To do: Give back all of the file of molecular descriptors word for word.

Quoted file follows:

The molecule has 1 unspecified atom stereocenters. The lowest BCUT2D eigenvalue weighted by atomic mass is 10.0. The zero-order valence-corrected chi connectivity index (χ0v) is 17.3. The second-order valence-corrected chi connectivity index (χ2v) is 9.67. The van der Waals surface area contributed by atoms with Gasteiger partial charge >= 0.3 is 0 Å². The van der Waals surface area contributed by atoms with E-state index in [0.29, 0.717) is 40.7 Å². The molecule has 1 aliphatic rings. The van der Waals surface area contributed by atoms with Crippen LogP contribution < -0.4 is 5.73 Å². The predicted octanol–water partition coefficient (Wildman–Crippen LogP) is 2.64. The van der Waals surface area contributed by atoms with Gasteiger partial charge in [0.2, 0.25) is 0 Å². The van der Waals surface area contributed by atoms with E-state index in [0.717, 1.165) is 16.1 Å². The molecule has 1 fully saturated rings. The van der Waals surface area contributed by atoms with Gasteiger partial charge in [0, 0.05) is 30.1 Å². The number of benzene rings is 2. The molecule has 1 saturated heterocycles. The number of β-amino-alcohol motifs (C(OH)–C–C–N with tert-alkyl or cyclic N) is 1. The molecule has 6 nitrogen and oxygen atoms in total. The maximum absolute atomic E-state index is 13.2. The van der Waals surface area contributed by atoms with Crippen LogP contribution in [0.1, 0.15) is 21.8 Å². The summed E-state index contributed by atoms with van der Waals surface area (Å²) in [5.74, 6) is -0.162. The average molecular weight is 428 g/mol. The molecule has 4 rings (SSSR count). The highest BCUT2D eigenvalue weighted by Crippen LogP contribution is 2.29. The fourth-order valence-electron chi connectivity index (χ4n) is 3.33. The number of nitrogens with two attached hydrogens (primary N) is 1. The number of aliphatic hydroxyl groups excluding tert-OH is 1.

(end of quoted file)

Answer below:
The molecule has 1 unspecified atom stereocenters. The lowest BCUT2D eigenvalue weighted by atomic mass is 10.0. The zero-order valence-corrected chi connectivity index (χ0v) is 17.3. The second-order valence-corrected chi connectivity index (χ2v) is 9.67. The van der Waals surface area contributed by atoms with Gasteiger partial charge >= 0.3 is 0 Å². The van der Waals surface area contributed by atoms with E-state index in [0.29, 0.717) is 40.7 Å². The molecule has 1 aliphatic rings. The van der Waals surface area contributed by atoms with Crippen LogP contribution < -0.4 is 5.73 Å². The predicted octanol–water partition coefficient (Wildman–Crippen LogP) is 2.64. The van der Waals surface area contributed by atoms with Gasteiger partial charge in [0.2, 0.25) is 0 Å². The van der Waals surface area contributed by atoms with E-state index in [0.717, 1.165) is 16.1 Å². The molecule has 1 fully saturated rings. The van der Waals surface area contributed by atoms with Gasteiger partial charge in [0, 0.05) is 30.1 Å². The number of benzene rings is 2. The molecule has 1 saturated heterocycles. The number of β-amino-alcohol motifs (C(OH)–C–C–N with tert-alkyl or cyclic N) is 1. The molecule has 6 nitrogen and oxygen atoms in total. The maximum absolute atomic E-state index is 13.2. The van der Waals surface area contributed by atoms with Crippen LogP contribution in [0.1, 0.15) is 21.8 Å². The summed E-state index contributed by atoms with van der Waals surface area (Å²) in [5.74, 6) is -0.162. The average molecular weight is 428 g/mol. The molecule has 4 rings (SSSR count). The highest BCUT2D eigenvalue weighted by Crippen LogP contribution is 2.29. The fourth-order valence-electron chi connectivity index (χ4n) is 3.33. The number of nitrogens with two attached hydrogens (primary N) is 1. The number of aliphatic hydroxyl groups excluding tert-OH is 1.